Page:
3. If it is true that I am the greatest barrier to innovation, what can I do to become the greatest catalyst of innovation? Remember, we believe that, due to the human condition, the person in the mirror is the greatest barrier to innovation. This course is designed to address that condition and give us the tools and mindfulness to become a catalyst to innovation. So, as you continue through the other five modules, keep coming back to this question. ###
Group Discussion: 
  1. How does understanding the perspective of others help your team grow and innovate?
  2. Does your team characteristically operate out of competitive vs. additive, humility vs. assumptions, or judgement, cynicism, and fear? 
  3. How might we begin to build trust, listen with an open mind, heart, and will, and support one another toward a culture of humble innovation?###
3.4 Creativity Loves Constraints

Design Thinking for Innovation

3.4 Creativity Loves Constraints

Jacob Hancock
4:01 min video

Key Takeaways

  • Constraints, if we allow them, change the way we see and interact with our everyday challenges.
  • Constraints will launch new possibilities if we leverage them for our advantage.
  • Don't become a victim to constraints.
  • Break free from the Path of Dependence.
  • Our current success blinds us from our future success.
  • Identify unhelpful paths so we can reshape them into better paths for the future.
  • Bold Ambition + Significant Constraint = Propelling Question
  • We can if...###

Personal ReflectionWhen in your personal life did you experience a constraint that caused you or your family to uncover a creative solution?###

Group Discussion
  1. In what ways has your team remained on the Path of Dependence?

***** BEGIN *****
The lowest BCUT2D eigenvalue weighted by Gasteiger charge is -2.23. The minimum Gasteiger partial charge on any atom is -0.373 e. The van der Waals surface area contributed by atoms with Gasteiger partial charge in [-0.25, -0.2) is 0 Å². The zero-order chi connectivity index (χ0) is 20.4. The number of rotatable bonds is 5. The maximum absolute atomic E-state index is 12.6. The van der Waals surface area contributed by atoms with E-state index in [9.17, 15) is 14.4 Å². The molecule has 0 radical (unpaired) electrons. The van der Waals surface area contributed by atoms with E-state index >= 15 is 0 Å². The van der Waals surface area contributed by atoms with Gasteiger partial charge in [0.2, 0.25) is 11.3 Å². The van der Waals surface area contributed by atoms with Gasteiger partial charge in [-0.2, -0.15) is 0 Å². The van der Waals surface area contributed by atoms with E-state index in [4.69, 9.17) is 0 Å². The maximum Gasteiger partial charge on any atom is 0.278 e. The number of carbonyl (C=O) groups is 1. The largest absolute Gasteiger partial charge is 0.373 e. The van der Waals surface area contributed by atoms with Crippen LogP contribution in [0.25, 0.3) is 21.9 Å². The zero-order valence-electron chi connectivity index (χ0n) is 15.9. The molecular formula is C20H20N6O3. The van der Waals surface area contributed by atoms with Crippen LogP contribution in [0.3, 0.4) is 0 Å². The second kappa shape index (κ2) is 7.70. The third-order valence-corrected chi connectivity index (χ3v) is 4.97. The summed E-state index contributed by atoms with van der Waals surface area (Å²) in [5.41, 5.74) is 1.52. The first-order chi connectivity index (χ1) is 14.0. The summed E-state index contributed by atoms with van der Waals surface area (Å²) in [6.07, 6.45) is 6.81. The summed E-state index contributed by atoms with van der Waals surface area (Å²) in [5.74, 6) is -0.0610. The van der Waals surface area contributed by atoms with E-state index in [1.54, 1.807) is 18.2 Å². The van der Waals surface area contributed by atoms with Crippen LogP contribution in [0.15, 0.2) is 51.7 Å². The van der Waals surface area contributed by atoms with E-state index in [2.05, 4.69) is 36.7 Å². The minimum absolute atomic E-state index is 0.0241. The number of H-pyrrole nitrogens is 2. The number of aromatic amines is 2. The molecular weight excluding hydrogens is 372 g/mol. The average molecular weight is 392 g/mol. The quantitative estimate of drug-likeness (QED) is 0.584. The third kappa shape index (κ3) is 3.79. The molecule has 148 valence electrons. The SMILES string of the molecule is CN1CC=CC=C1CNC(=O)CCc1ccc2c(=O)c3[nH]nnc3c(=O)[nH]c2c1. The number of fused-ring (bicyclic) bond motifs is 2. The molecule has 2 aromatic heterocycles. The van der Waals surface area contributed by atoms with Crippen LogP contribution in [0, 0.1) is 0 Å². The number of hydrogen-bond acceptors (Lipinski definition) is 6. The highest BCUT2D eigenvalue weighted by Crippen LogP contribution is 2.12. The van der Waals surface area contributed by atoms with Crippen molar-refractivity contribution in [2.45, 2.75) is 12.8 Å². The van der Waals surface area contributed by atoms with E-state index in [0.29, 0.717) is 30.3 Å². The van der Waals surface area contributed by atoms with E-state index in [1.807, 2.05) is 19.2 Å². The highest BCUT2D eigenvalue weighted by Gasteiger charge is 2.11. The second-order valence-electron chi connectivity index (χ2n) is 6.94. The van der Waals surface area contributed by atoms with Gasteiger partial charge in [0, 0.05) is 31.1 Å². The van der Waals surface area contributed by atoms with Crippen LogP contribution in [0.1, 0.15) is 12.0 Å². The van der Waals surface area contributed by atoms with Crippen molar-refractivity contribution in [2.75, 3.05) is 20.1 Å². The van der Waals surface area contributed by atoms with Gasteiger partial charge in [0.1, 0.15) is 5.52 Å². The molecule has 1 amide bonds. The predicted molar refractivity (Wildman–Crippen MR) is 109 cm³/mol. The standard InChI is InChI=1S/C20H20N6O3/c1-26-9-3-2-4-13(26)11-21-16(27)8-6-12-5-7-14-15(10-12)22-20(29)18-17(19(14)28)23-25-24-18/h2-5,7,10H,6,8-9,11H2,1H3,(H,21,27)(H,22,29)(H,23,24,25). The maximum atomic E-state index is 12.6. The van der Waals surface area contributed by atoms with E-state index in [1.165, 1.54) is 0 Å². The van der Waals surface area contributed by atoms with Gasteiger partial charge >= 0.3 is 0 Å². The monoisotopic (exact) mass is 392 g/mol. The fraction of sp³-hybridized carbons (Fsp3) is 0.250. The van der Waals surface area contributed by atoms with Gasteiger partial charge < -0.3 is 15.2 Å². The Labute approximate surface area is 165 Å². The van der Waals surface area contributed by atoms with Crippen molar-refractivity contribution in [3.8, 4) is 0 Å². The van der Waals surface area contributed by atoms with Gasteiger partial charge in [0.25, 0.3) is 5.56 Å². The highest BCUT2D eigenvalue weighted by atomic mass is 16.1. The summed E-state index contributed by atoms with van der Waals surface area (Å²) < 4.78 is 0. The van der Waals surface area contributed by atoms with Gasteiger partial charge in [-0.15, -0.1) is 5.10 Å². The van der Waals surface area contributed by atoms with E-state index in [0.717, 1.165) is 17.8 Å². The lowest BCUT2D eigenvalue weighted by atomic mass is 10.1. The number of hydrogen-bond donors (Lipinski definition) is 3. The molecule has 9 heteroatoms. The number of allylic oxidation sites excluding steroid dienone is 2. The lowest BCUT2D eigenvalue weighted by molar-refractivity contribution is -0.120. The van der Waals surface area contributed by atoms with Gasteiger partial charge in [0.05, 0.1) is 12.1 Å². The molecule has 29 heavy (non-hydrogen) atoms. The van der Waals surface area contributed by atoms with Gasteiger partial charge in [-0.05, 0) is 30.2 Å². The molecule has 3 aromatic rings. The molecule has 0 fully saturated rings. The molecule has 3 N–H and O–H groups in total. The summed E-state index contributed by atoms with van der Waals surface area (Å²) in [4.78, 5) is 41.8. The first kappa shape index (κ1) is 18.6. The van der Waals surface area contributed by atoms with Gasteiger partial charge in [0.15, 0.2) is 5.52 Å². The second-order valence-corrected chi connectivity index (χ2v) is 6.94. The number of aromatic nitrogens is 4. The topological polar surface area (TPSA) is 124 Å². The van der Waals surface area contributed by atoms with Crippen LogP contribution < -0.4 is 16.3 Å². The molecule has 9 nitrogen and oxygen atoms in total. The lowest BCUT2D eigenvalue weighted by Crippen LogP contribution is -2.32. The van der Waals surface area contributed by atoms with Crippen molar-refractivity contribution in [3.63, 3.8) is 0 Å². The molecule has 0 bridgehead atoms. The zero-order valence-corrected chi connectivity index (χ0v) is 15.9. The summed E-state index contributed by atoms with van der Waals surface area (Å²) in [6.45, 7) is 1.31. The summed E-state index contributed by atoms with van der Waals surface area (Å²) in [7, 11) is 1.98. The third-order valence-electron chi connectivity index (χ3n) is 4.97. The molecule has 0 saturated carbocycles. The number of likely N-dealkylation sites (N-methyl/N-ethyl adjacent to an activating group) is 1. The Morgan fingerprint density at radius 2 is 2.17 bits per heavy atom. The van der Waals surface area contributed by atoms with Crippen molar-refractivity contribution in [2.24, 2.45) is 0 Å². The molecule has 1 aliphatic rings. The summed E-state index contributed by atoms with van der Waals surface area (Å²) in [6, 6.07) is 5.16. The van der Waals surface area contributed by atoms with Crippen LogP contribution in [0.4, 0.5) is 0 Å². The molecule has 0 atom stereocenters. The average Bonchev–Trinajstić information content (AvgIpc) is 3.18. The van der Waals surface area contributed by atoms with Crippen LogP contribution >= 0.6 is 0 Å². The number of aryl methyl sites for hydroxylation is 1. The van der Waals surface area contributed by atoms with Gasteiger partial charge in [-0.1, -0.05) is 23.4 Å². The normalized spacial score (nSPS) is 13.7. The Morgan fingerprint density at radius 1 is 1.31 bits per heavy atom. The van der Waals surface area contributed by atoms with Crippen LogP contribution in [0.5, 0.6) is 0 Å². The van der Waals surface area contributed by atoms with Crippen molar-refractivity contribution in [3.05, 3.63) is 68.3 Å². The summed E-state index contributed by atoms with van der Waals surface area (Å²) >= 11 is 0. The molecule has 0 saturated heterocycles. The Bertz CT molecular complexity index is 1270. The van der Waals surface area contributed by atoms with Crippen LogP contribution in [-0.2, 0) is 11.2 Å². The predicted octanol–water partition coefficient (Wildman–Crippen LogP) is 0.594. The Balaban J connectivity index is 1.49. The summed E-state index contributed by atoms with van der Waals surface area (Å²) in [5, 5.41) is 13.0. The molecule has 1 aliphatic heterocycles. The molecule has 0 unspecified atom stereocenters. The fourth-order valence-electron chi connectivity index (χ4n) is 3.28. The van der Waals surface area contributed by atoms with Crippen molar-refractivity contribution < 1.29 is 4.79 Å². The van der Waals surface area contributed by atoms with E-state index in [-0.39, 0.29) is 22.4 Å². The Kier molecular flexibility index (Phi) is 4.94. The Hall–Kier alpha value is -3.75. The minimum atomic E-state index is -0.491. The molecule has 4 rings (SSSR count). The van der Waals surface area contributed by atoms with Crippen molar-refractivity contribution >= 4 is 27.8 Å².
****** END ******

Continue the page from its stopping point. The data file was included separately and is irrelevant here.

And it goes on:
2. How might your team leverage a significant constraint to break free from the Path of Dependence?###
4.4 Making it Practical

Design Thinking for Innovation

4.4 Making it Practical

Mary Bolander
1:32

Key Takeaway"Learning and innovation go hand-in-hand. The arrogance of success is to believe that what you did yesterday will be sufficient for tomorrow."  - William Pollard###

Personal ReflectionWhat is one way that you have changed as a result of this course, that you didn't expect?###

Group Discussion
  • Share with the team your most important takeaway that you want to incorporate into your team.
  • What mindsets and postures does our team need to adopt to move toward a culture of innovation?
  • What wins can we celebrate today? What recent failures have we learned from? (Celebrate those too!)###

Stewardship Section 4

Mindsets & Postures

Stewardship Section 4

Rob Wassel
4:34 min video

Key TakeawaysThere are three postures of stewardship, they include: 

  1. Openhandedness. To be openhanded, we present ideas with the expectation that others will build on them and not that our ideas are the ultimate solution.
  2. Stewards see relationships through the lens of responsibility, not transaction.  
  3. Accountability. Stewards are accountable to care for that which is in their care. Also, stewards are accountable to engage others with the mindset of, “how might I serve this person God has brought into my life.” ###

Personal Reflection

  1. What might it take for you to become the most content person in a room full of people?
  2. What needs to change in your life to openhandedly steward things and people? 
  3. How might a posture of stewardship affect your life?
  4. Can you make a connection between your stress or anxiety and your posture as an owner (rather than steward)? ###
Perseverance Section 4

Mindsets & Postures

Perseverance Section 4

Sam Welch
2:20 min video

Activity:Go to seedsinnovation.com/davidgoggins and watch the video about former Navy Seal and ultra-Marathon runner, David Goggins. ###

Key Takeaways: